Jangle bells: Have a holly, nasty Christmas


December 05, 2004|By Phil Kloer | Phil Kloer,NEW YORK TIMES NEWS SERVICE

Christmas doesn't come with just wrapping and ribbons this year. In the new book The Stupidest Angel: A Heartwarming Tale of Christmas Terror, it comes with brain-eating zombies and a dead Santa.

Author Christopher Moore's novel is a spoof of all those sugarplummy small-town Christmas books and a part of the growing trend of "Have Yourself a Nasty Little Christmas."

Add other recent cruel Yule images - hookers and chainsaws and Satan, oh my! - and what pop culture does to Christmas these days is way beyond "Bah, humbug!"

"We all have this sense of dread that precedes Christmas," says Moore. "You start seeing the ads in October and just go, `Oh my God!'"

That backlash also propels Christmas With the Kranks, the new film in which a couple tries to reject neighbors' expectations of holiday celebration, only to be pressured to join in.

The all-time holiday jeer champ, 2003's Bad Santa stars Billy Bob Thornton as an alcoholic, oversexed, foul-mouthed thief whose gimmick is posing as a department store Santa, then robbing the stores when they close on Christmas Eve.

The cup of holiday jeer does not overflow quite so violently in The Santaland Diaries by David Sedaris. But it is a very politically incorrect play that at one point fantasizes about transforming a department store "Santaland" into a disturbingly funny "Satanland."

There's no way to measure how much more nastiness there is now compared with the recent past. But Dr. Elmo Shropshire agrees there's a lot more, and it's a lot rougher.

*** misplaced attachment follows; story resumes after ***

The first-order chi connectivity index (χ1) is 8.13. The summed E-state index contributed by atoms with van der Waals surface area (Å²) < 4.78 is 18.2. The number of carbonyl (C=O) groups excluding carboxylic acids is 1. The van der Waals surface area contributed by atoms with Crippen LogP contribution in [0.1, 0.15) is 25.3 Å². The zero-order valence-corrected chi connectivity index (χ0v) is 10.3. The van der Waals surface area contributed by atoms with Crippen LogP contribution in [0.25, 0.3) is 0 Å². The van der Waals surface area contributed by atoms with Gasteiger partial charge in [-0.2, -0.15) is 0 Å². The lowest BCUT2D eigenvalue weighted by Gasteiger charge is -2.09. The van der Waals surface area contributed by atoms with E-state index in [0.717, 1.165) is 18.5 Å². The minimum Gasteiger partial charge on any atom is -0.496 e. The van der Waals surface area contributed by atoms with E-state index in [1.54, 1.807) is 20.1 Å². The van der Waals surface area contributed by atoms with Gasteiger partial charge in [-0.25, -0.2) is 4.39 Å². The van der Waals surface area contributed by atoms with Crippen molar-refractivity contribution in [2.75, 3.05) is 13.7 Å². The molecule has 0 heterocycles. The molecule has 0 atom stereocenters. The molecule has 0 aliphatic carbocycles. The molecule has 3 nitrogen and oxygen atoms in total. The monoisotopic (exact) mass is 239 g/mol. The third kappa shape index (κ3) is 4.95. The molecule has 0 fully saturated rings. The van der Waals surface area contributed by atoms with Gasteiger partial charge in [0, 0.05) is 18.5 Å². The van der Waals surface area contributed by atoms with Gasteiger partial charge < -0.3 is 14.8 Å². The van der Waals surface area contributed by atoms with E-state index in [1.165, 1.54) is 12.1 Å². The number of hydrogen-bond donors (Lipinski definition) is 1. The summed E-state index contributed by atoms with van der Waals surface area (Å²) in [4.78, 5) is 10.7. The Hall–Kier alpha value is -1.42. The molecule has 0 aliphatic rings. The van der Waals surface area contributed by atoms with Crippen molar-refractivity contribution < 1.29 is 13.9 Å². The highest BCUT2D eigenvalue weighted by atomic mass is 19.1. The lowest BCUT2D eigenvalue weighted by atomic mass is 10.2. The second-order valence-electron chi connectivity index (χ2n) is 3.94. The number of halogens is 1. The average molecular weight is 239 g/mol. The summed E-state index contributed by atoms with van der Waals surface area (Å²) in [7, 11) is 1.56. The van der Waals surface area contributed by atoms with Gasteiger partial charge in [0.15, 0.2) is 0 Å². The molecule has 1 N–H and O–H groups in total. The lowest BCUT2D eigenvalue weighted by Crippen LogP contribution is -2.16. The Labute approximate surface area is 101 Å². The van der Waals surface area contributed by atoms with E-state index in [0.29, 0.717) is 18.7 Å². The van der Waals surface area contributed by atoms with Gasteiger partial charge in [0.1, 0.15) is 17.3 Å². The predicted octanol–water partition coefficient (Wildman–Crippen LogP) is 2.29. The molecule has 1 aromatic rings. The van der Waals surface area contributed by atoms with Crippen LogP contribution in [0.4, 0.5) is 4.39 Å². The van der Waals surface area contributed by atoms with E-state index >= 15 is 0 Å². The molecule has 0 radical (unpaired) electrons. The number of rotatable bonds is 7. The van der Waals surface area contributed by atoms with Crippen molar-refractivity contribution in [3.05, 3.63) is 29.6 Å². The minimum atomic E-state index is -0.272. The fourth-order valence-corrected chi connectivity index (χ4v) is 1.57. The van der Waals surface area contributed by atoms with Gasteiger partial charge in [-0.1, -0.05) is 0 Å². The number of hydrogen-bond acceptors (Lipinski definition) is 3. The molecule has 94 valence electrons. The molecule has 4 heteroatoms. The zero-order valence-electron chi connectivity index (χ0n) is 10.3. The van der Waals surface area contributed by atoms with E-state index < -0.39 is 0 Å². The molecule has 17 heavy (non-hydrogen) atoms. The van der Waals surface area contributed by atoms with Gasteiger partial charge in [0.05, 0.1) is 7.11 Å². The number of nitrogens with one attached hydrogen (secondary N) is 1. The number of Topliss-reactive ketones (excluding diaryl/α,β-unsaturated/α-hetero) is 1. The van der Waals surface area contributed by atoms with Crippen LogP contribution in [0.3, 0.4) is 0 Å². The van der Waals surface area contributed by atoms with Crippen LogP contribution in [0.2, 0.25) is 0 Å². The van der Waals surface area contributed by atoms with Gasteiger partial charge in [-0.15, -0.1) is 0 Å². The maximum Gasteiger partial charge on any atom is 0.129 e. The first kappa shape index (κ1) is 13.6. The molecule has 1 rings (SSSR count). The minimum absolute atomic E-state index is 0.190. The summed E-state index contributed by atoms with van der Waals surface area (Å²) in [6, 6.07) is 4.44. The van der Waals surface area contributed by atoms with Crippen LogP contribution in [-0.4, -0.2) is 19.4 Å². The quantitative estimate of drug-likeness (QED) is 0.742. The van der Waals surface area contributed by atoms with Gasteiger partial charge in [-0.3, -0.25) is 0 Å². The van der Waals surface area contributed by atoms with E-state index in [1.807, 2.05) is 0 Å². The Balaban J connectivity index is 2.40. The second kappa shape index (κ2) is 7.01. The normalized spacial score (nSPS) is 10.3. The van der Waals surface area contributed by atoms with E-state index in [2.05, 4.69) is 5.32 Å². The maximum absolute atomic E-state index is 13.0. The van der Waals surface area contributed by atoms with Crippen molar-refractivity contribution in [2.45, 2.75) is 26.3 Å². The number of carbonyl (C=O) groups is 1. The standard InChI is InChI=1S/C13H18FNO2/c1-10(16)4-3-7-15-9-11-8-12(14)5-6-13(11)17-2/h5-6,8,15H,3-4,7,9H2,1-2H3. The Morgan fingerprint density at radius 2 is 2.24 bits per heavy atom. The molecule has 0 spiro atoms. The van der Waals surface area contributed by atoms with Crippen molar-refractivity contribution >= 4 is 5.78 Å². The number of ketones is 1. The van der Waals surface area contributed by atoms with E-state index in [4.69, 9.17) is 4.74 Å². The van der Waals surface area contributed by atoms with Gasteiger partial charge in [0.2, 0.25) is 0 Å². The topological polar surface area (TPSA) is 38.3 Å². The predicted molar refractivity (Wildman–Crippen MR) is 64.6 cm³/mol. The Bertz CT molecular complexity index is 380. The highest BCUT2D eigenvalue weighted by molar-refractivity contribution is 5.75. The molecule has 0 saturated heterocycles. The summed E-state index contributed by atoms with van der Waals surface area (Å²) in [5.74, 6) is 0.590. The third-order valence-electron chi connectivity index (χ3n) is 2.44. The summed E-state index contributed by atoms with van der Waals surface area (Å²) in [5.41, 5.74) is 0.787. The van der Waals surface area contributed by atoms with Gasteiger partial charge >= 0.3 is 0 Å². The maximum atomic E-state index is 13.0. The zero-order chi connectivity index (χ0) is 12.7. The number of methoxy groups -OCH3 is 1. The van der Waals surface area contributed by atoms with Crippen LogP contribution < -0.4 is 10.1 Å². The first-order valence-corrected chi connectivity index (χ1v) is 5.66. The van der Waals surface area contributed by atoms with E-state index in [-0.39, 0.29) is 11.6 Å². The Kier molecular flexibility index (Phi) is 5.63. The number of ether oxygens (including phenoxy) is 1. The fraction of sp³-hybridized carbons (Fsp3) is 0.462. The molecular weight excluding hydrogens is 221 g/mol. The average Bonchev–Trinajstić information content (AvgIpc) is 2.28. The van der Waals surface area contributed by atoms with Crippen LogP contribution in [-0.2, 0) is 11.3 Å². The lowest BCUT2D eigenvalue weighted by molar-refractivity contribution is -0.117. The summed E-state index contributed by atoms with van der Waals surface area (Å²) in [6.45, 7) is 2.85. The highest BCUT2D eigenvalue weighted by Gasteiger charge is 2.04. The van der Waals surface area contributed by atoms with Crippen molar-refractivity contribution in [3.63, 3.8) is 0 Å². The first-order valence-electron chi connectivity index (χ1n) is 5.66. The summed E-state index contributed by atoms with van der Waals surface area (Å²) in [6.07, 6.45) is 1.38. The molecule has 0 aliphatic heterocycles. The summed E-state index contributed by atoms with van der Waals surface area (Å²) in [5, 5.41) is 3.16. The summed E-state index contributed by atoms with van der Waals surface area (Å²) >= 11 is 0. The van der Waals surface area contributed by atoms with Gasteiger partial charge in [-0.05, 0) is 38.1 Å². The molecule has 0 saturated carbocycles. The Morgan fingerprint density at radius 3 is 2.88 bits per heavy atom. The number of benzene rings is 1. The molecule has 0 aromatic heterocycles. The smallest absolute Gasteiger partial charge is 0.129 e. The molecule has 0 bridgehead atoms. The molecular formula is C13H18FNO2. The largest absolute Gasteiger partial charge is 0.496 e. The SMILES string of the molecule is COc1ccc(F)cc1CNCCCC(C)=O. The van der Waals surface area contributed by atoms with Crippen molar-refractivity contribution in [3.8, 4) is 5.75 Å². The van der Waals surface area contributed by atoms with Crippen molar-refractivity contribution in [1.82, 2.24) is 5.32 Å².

And who is Shropshire? Just the veterinarian and musician who recorded "Grandma Got Run Over by a Reindeer," first played 25 years ago this month.

"It was really outrageous at the time," Shropshire recalls. "I went to play a club in San Francisco, and they had pickets outside, with signs: `What's so funny about a dead grandma?'"

This trend toward rougher, nastier humor isn't limited to Christmas, of course. It's just more jarring when it involves a holiday that celebrates the birth of Jesus and that is supposed to symbolize youthful innocence and peace on earth.

"I don't have an overly cynical view of Christmas," says Moore. "But readers have told me that this is an antidote to all those smarmy Christmas stories set in Norman Rockwell small towns. People want variety."

Variety, and maybe some brain-eating zombies.

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